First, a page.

Padraic A. POWER Plaintiff - Appellant v. UNIVERSITY OF NORTH DAKOTA SCHOOL OF LAW; Kathryn R.L. Rand, Dean (Official Capacity); Bradley Myers, Associate Dean (Official Capacity); Admissions Committee, Undisclosed Members (Official Capacities); North Dakota State Board of Higher Education; Kathleen Neset, Chair (Official Capacity); Don Morton, Vice Chair (Official Capacity); Kari Reichert, Board Member (Official Capacity); Kevin Melicher; Mike Ness, Board Member (Official Capacity); Mike Hacker, Board Member (Official Capacity); Greg Stemen, Board Member (Official Capacity); Nick Evans, Student Board Member (Official Capacity); Andy Wakeford, Staff Advisor (Official Capacity); Prof. Ernst Pijning, Faculty Advisor (Official Capacity) Defendants - Appellees
Padraic Power sued the University of North Dakota School of Law and various school officials (collectively, “UND Law”), under Title II of the Americans With Disabilities Act of 1990 (ADA). He alleged that UND Law discriminated against him because of his mental illness when it rejected his admission application. The district court 1 granted summary judgment to UND Law on the merits because Power failed to show that UND Law's legitimate, nondiscriminatory reason for rejecting his application was pretext for discrimination. We affirm.
UND Law received 300 applications for the 2015–2016 academic year, offered 204 applicants positions in the incoming class, and matriculated 85 students. UND Law has an Admissions Committee consisting of Associate Dean Bradley Myers and Professor Alexandra Sickler. These two faculty members review the application materials and select persons for admission to UND Law. In deciding, the Admissions Committee considers an admission index for each applicant based on the applicant's LSAT score and undergraduate GPA. It also takes into account other considerations. These include: previous undergraduate and graduate schools, previous academic success, any gaps in education, prior law school attempts, fields of study, LSAT writing samples, and reference letters. Using these, the Admissions Committee takes a holistic approach in reviewing applications and chooses students with a likelihood of success at UND Law.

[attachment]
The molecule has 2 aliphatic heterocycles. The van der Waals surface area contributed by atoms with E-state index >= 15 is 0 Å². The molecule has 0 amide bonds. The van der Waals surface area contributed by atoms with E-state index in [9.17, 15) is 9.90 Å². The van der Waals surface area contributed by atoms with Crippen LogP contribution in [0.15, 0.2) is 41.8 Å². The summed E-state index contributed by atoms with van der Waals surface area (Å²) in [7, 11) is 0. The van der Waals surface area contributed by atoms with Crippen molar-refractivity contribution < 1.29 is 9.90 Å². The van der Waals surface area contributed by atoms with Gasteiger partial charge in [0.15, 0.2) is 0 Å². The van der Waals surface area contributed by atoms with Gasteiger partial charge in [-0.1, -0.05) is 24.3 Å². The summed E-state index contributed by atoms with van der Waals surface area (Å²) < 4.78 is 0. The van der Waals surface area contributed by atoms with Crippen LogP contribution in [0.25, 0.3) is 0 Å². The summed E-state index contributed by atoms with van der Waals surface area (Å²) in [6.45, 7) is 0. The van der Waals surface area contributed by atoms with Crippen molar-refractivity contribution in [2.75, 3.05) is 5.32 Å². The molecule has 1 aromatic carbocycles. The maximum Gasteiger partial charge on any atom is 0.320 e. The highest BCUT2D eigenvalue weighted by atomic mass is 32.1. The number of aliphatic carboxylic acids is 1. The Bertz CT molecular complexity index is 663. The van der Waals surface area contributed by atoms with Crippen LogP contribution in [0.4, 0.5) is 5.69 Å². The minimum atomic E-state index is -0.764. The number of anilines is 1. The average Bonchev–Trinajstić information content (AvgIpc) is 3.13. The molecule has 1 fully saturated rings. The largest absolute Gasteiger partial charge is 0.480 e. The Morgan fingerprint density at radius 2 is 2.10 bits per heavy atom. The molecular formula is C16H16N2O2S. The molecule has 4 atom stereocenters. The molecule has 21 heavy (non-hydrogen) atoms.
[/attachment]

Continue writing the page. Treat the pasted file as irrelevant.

In July 2015, Power applied to be admitted into the 2015–2016 school year at UND Law. Power had an LSAT score of 153 and an undergraduate GPA from the University of Connecticut in 1994 of 2.645. In addition, he had 22 hours of college credit from Capital Community College from 2012–2014 and averaged a 3.90 GPA. The Admissions Committee set his admission index at 48. This index was average for the UND Law incoming class; the lowest index admitted was a 25, but the highest index rejected was a 67.
Power also submitted two older recommendation letters: (1) a 2008 letter from his LSAT instructor and (2) a 2009 letter from a former employment supervisor. He included a short personal statement and mentioned in his application that he had previously withdrawn from two other law schools—Loyola Law School in fall 2000 and Quinnipiac University School of Law in fall 2002 and spring 2003. In addition, his work history included 18 different jobs from 2005–2014.
The Admissions Committee received Power's application on July 16, 2015, and noted that Power's file did not contain the necessary information about his previous law school enrollments. The next day, Professor Sickler voted to reject Power's application. On July 27, Dean Myers received a letter from Power, explaining why Power had previously withdrawn from the two law schools. He stated: “There's only one consistent fact in my withdrawals from law school: my bipolar disorder.” Appellant's App. at 49. However, he noted that in the past few years he had “remained stable, regularly taking medication and routinely getting psychological help.” Id. Dean Myers forwarded Power's letter to Professor Sickler, but she did not change her vote to reject the application. Dean Myers also voted to reject Power's application. On July 30, UND Law advised Power that his application had been rejected.
On August 7, Power e-mailed Dean Kathryn Rand and alleged that UND Law had rejected his application because of his bipolar disorder. Dean Rand then forwarded the e-mail to Dean Myers and Ben Hoffman, the Director of Admissions and Records, to ask how to respond. Hoffman stated: